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Moshiach in the Parsha

Incessant Prayers

When G-d informed Moses that he would not merit to enter the land of Israel, Moses prayed repeatedly to G-d to rescind the decree: "And I beseeched G-d... please let me cross over and see the land." According to our sages, Moses prayed a total of 515 times, the numerical value of the word Vaetchanan (and I beseeched).

What lesson do we take from this? Can anything positive come out of knowing that Moses himself prayed for something 515 times and was ultimately refused?

It cannot be that the prayers of Moses were in vain. Without doubt, they accomplished their purpose in the heavenly realms. If our ancestors had merited it, these prayers would have been fulfilled in actuality and Moses would have led them into the land. However, for various reasons, the prayers remained in heaven, and Moses was buried in the desert. Yet those prayers are still kept in reserve, and will ultimately be fulfilled in the time of the final Redemption.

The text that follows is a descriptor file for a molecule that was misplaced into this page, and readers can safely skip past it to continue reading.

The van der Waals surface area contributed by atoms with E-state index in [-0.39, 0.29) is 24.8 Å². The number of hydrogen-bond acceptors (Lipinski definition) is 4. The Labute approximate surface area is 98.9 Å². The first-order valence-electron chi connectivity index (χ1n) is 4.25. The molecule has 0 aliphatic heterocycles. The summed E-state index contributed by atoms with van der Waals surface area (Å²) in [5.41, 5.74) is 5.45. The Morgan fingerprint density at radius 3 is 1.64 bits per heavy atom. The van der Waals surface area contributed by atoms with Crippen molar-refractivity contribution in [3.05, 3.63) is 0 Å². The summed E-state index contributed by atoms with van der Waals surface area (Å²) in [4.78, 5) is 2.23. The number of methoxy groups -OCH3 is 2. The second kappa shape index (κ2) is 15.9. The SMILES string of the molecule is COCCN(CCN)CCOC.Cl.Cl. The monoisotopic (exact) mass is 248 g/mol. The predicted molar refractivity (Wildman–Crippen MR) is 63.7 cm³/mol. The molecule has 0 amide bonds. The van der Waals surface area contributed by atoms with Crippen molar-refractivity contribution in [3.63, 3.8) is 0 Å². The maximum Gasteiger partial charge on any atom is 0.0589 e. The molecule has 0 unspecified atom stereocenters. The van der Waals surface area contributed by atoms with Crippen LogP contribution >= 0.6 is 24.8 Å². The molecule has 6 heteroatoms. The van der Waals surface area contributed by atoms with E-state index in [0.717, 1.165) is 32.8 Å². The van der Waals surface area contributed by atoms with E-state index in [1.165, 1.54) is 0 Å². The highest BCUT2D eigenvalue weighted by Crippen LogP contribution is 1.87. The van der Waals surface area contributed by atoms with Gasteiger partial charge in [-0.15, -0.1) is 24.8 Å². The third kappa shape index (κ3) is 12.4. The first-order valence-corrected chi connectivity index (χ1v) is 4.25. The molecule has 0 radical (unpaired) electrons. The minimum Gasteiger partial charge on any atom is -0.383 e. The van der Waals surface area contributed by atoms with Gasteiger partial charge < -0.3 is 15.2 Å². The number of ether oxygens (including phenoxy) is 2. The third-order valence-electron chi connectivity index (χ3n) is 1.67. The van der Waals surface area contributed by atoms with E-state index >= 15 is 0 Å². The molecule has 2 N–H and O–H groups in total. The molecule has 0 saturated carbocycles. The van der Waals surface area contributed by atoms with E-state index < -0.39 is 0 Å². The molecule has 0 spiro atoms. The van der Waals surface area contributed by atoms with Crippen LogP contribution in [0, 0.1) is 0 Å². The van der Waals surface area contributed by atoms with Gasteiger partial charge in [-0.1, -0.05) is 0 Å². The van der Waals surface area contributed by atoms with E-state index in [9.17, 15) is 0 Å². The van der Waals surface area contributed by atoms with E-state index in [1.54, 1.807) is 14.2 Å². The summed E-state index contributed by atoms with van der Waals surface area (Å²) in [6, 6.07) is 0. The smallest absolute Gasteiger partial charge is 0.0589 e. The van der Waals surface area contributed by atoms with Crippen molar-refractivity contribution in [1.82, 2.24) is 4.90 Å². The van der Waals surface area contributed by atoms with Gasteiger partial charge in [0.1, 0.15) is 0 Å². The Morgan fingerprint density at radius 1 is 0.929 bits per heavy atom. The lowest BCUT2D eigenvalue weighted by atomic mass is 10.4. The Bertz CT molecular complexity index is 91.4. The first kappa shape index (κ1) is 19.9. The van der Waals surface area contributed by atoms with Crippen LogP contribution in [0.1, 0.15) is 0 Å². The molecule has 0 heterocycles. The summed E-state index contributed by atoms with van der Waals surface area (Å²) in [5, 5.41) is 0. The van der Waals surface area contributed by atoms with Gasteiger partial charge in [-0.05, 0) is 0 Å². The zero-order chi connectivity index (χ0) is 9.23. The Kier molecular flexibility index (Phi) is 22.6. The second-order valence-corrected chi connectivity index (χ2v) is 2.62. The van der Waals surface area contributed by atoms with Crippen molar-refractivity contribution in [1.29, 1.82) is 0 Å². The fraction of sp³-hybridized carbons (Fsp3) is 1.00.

We learn from Moses how strong our longing must be for the Redemption. Moses heard explicitly from G-d that he would not merit the Redemption, yet he did not cease his prayers for the nullification of the decree, even after G-d asked him to stop. We have not been asked to stop; we must continue our prayers without interruption, until we merit the final Redemption.
 

 


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